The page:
Ethics 20/20

Draft Changes to Model Rules on Confidentiality, Technology & Globalization Now Online for Comment

  • Print.

The ABA Commission on Ethics 20/20 on Monday made public a series of draft recommendations—involving outsourcing, confidentiality and technology, plus inbound foreign lawyers—it will bring to the association’s House of Delegates next year.

In a memo, commission co-chairs Jamie S. Gorelick and Michael Traynor signaled that draft versions of all the commission’s recommendations to the House will be put online and made available for comment no later than September “to ensure that there is adequate time for feedback by the profession and the public on those proposals as well.”

The commission’s timetable calls for it to submit final versions of its recommendations to the House in May 2012. The House will consider the recommendations in August at the 2012 ABA Annual Meeting in Chicago.

The commission was created in 2009 to consider the impact of technology and globalization on professional conduct rules for lawyers, and to develop recommendations to modify those rules where appropriate.

The initial set of recommendations concern outsourcing, confidentiality issues arising from the use of technology, and limited practice authorization for inbound foreign lawyers. The commission signed off on the substance of the recommendations on April 15 during its meeting in Washington, D.C., but spent the past couple of weeks putting them into final form.

Comments on the recommendations should be submitted by July 15, states the letter from Gorelick, a partner at Wilmer Cutler Pickering Hale and Dorr in Washington, D.C., and Michael Traynor of Berkeley, Calif., a past president of the American Law Institute. The letter describes how comments may be submitted.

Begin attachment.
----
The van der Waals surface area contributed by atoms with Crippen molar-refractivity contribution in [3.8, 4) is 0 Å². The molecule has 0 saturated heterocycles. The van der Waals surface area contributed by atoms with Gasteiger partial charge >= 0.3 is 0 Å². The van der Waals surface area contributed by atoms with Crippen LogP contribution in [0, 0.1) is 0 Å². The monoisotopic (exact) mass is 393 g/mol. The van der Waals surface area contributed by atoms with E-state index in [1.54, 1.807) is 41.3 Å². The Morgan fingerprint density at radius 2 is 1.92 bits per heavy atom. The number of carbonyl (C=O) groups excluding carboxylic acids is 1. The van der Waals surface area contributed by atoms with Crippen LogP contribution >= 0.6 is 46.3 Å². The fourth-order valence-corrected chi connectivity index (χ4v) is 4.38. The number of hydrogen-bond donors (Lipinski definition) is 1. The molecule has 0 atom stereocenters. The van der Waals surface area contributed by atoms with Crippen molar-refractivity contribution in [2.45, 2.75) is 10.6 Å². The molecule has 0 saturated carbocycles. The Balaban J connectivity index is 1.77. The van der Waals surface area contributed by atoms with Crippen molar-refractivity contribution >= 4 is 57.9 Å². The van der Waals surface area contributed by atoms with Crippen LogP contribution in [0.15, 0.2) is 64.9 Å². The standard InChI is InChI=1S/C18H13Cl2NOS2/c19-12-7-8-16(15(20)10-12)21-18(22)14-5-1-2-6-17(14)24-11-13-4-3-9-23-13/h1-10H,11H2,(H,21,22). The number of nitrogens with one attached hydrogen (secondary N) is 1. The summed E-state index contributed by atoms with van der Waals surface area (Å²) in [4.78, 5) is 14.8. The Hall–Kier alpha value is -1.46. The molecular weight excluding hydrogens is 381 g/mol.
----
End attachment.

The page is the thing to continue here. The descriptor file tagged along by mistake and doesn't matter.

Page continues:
These specific recommendations were posted on Monday:

Outsourcing (PDF). The commission proposes revisions to comments to Rules 1.1, 5.3 and 5.5 of the ABA Model Rules of Professional Conduct, which are widely followed by the states, to identify factors lawyers need to consider when retaining outside counsel to work on client matters, and affirming that a client’s informed consent should be obtained before bringing in outside lawyers. The recommendations also cover the use of nonlawyers to work on client matters.

Confidentiality and technology (PDF). The commission proposes revisions to the Model Rules affirming that electronically stored information, including metadata, is subject to confidentiality rules. The recommendation also proposes adding a provision to Model Rule 1.6 (Confidentiality of Information) directing that a lawyer make reasonable efforts to “prevent the inadvertent disclosure of, or unauthorized access to, information relating to the representation of a client.”

• Inbound foreign lawyers. The commission drafted three related recommendations. The first proposal (PDF) would amend the ABA Model Rule for Registration of In-House Counsel (which is separate from the Model Rules of Professional Conduct) so that it covers lawyers admitted in foreign jurisdictions as well as U.S. jurisdictions.

Similarly, a second recommendation (PDF) would apply the ABA Model Rule on Pro Hac Vice Admission to foreign lawyers.

Finally, the commission is proposing revisions (PDF) to Rule 5.5 of the Model Rules of Professional Conduct to allow foreign lawyers to engage in temporary practice in U.S. jurisdictions, but with tougher restrictions than apply to lawyers licensed in other U.S. jurisdictions.

Previous coverage:

ABA Journal: “Commission Seeks Input on Issues Related to Technology, Globalization” “Ethics 20/20 Pitch: Law Firms That Serve ‘Sophisticated’ Clients Need Own Regulatory System” “Ethics 20/20 Commission Settles on Recommendations on Outsourcing, Confidentiality, Foreign Lawyers”

Give us feedback, share a story tip or update, or report an error.